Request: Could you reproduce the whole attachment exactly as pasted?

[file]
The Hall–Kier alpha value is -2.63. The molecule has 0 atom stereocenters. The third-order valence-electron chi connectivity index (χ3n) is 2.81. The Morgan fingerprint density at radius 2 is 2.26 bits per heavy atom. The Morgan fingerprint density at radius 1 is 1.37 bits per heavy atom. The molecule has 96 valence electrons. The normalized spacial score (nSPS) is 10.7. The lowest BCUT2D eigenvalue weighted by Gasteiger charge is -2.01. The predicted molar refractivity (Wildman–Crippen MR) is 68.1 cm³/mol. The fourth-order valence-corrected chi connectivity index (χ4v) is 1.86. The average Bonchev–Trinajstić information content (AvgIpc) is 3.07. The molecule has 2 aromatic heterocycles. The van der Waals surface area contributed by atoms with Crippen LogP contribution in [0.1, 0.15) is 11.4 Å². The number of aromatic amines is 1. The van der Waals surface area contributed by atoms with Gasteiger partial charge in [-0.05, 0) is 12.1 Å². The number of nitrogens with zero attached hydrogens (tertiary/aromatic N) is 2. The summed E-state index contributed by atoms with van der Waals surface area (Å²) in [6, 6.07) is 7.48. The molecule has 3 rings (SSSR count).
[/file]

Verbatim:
The Hall–Kier alpha value is -2.63. The molecule has 0 atom stereocenters. The third-order valence-electron chi connectivity index (χ3n) is 2.81. The Morgan fingerprint density at radius 2 is 2.26 bits per heavy atom. The Morgan fingerprint density at radius 1 is 1.37 bits per heavy atom. The molecule has 96 valence electrons. The normalized spacial score (nSPS) is 10.7. The lowest BCUT2D eigenvalue weighted by Gasteiger charge is -2.01. The predicted molar refractivity (Wildman–Crippen MR) is 68.1 cm³/mol. The fourth-order valence-corrected chi connectivity index (χ4v) is 1.86. The average Bonchev–Trinajstić information content (AvgIpc) is 3.07. The molecule has 2 aromatic heterocycles. The van der Waals surface area contributed by atoms with Crippen LogP contribution in [0.1, 0.15) is 11.4 Å². The number of aromatic amines is 1. The van der Waals surface area contributed by atoms with Gasteiger partial charge in [-0.05, 0) is 12.1 Å². The number of nitrogens with zero attached hydrogens (tertiary/aromatic N) is 2. The summed E-state index contributed by atoms with van der Waals surface area (Å²) in [6, 6.07) is 7.48. The molecule has 3 rings (SSSR count).